"Different schools have different set-ups for homework. Some boarding schools allow time in the day for pupils to get their prep done.
"But whatever the school, the overall emphasis on academic attainment is always very strong."
Call it what you like, but learning beyond the classroom is for the most part a waste of time
TEACHER: "Did your mother help you with your homework?" JOHNNY: "Naw, she did it all herself."
In my opinion, homework, for the most part, plays no significant part in raising attainment. Indeed, I perceive it to be nothing less than state-sponsored collective punishment of young people, a de facto curfew instrument to please mum and dad.
The homework police - pushy parents and unimaginative school management teams - mistakenly believe force-feeding education after school hours is the panacea for poor SQA results. I feel like taking an airgun to them.
The pro-homework brigade state that it develops independent study skills. Well, having a convict break rocks with a sledgehammer assists his hand-to-eye co-ordination but that is not the point of the exercise. Too often, work after school is repetitive, uninteresting and does little to advance learning. Don’t take my word for it; read the Scottish Executive’s research on homework entitled The Homework File.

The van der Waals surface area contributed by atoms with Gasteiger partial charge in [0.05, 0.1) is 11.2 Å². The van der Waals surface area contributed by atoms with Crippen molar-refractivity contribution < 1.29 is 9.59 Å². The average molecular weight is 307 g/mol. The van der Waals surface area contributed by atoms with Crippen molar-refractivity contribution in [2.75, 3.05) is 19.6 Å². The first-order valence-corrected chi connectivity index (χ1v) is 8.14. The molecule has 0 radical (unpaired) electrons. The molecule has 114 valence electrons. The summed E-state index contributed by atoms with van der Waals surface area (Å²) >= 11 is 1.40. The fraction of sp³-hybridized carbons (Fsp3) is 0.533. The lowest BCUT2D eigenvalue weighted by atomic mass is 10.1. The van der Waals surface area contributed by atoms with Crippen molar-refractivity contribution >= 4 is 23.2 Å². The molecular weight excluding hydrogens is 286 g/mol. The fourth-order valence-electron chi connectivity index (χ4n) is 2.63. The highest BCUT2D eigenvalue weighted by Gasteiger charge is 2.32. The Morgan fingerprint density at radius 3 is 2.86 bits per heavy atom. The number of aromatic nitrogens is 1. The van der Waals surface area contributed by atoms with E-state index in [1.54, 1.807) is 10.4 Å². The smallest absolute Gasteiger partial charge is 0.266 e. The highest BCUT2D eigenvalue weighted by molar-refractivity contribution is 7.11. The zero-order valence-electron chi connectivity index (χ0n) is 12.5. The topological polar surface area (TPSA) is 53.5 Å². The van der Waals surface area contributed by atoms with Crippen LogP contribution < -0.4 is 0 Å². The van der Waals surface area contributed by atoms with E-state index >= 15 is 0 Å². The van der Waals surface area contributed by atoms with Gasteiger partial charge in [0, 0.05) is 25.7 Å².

This points out that homework increases the effect of social disadvantage, hardly a lofty aim. Supportive parents armed with broadband internet can assist Johnny in his bedroom, sat at his IKEA desk, whereas wee Bobby is attempting to do his work amid the chaos of his dysfunctional family home.
Used properly, homework can be a good tool to assist those students who perhaps are having a little difficulty with some aspects of classwork, but all too often teachers are compelled to follow a school’s inane homework policy that dictates every child, no matter his ability, must do at least two or three hours work at the end of the day.
Thanks to SQA national exam results driving every facet of school life, the modern comprehensive is an education hothouse and pupils often wilt under the pressure.
To be fair, my own school management is aware that the mere mention of the word homework depresses kids, thus the word "homework" has been erased from the vocabulary, to be replaced with the more positive phrase, "learning beyond the classroom". Cynical students unhelpfully point out that these extra tasks have to be written into their homework diaries. Who’s fooling who?